Wilbur Williams’ life, like so many urban black men in America, has been both metaphorically and literally beset by imprisonment. Born and raised in poverty on Kansas City’s East Side, Williams came into a life of crime after graduating high school and working several low paying jobs. From there he spent nearly two decades in an out of prison.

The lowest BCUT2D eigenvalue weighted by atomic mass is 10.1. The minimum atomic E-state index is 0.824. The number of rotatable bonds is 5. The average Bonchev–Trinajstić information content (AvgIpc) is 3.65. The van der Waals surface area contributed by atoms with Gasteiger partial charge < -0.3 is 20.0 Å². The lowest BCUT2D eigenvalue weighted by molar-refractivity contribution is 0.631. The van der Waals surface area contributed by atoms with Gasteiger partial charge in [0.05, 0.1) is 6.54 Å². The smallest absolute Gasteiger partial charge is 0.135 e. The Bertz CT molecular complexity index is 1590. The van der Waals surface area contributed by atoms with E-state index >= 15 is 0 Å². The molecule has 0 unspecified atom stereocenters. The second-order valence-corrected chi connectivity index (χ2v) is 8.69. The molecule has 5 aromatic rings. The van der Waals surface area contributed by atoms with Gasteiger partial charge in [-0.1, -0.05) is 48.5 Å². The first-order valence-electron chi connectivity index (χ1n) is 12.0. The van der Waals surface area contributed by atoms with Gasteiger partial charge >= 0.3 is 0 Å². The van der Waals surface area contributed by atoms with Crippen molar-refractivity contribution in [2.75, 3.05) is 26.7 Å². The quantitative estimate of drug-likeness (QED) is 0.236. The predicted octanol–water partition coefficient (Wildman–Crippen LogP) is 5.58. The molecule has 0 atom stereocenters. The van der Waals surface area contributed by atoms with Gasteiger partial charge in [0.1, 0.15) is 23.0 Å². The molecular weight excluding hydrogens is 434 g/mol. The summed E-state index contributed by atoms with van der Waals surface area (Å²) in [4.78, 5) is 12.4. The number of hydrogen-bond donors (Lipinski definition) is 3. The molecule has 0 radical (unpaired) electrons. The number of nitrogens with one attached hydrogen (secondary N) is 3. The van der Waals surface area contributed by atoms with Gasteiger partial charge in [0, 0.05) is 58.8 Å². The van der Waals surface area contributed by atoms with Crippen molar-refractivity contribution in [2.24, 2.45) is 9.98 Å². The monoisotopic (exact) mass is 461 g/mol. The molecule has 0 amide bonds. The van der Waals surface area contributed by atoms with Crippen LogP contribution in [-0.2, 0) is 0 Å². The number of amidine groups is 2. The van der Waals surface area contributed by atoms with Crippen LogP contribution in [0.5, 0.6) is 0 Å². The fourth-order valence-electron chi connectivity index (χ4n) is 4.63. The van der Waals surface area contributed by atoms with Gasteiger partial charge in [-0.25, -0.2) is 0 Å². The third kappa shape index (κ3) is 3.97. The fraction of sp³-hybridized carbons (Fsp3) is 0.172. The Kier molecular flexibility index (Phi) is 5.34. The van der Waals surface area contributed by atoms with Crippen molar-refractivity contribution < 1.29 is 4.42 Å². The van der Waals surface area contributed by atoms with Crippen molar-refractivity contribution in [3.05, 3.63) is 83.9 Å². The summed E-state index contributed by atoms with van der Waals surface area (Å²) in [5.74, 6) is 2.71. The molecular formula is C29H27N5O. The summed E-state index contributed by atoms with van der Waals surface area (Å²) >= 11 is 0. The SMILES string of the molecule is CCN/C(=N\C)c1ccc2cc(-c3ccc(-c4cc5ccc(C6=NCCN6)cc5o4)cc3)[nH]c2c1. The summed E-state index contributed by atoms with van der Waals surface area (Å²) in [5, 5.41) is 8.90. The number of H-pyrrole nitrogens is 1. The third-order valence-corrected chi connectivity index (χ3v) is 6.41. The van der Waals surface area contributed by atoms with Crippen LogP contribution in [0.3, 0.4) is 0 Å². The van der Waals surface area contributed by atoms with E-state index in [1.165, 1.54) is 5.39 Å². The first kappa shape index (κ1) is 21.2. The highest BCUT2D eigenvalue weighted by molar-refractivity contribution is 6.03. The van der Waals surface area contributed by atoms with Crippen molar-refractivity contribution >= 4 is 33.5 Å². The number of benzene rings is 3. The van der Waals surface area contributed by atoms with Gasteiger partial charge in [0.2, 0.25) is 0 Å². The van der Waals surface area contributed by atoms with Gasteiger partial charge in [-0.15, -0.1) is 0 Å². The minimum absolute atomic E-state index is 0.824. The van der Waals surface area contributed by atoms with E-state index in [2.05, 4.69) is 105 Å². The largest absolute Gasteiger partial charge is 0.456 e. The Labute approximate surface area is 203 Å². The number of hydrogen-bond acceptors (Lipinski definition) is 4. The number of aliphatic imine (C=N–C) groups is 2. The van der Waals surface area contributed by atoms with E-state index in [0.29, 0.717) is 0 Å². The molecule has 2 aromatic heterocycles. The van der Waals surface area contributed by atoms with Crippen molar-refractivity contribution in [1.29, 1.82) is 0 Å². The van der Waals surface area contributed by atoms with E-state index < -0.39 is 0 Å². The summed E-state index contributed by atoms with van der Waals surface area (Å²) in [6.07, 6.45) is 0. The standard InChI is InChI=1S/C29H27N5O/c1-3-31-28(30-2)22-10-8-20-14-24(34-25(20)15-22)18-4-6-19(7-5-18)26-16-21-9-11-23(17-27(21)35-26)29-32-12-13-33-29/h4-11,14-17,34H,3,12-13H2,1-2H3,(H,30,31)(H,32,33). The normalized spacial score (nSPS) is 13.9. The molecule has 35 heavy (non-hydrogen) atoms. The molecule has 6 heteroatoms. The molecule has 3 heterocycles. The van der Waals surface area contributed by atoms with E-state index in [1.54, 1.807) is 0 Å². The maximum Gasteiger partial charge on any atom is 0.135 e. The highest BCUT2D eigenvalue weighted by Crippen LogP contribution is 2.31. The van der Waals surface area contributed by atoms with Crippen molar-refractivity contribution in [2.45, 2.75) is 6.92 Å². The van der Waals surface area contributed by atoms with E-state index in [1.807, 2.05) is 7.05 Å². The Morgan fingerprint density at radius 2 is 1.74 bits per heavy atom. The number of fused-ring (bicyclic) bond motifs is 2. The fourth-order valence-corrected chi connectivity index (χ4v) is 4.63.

Williams, currently outside the walls of prison, is still imprisoned with low education, poverty, unemployment, physical disability and legalized discrimination. His physical disability is a result of a side-effect from a drug prescribed to him in prison by privately contracted mental health staff. As a convicted felon, he does not qualify for food stamps or public housing assistance and he is unable to vote.